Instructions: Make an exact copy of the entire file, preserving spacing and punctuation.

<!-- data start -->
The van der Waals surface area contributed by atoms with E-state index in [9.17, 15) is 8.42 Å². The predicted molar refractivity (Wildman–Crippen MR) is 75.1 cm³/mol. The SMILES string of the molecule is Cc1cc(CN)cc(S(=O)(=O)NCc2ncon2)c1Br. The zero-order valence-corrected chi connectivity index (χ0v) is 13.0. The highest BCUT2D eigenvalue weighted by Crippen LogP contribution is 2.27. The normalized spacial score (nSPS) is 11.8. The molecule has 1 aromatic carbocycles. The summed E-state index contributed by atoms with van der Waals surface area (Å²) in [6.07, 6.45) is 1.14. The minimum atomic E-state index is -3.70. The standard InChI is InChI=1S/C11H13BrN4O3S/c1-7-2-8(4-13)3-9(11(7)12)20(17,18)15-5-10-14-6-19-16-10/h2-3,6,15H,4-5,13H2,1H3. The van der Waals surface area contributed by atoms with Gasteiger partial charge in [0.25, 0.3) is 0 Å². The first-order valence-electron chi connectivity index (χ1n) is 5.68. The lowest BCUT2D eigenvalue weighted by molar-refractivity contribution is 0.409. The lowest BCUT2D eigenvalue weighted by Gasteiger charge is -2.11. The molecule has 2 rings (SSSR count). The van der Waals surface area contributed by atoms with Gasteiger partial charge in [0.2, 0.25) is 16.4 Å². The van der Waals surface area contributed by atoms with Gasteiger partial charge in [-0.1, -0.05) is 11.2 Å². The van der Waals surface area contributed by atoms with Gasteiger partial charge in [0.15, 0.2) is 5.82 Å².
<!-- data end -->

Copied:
The van der Waals surface area contributed by atoms with E-state index in [9.17, 15) is 8.42 Å². The predicted molar refractivity (Wildman–Crippen MR) is 75.1 cm³/mol. The SMILES string of the molecule is Cc1cc(CN)cc(S(=O)(=O)NCc2ncon2)c1Br. The zero-order valence-corrected chi connectivity index (χ0v) is 13.0. The highest BCUT2D eigenvalue weighted by Crippen LogP contribution is 2.27. The normalized spacial score (nSPS) is 11.8. The molecule has 1 aromatic carbocycles. The summed E-state index contributed by atoms with van der Waals surface area (Å²) in [6.07, 6.45) is 1.14. The minimum atomic E-state index is -3.70. The standard InChI is InChI=1S/C11H13BrN4O3S/c1-7-2-8(4-13)3-9(11(7)12)20(17,18)15-5-10-14-6-19-16-10/h2-3,6,15H,4-5,13H2,1H3. The van der Waals surface area contributed by atoms with Gasteiger partial charge in [0.25, 0.3) is 0 Å². The first-order valence-electron chi connectivity index (χ1n) is 5.68. The lowest BCUT2D eigenvalue weighted by molar-refractivity contribution is 0.409. The lowest BCUT2D eigenvalue weighted by Gasteiger charge is -2.11. The molecule has 2 rings (SSSR count). The van der Waals surface area contributed by atoms with Gasteiger partial charge in [0.2, 0.25) is 16.4 Å². The van der Waals surface area contributed by atoms with Gasteiger partial charge in [-0.1, -0.05) is 11.2 Å². The van der Waals surface area contributed by atoms with Gasteiger partial charge in [0.15, 0.2) is 5.82 Å².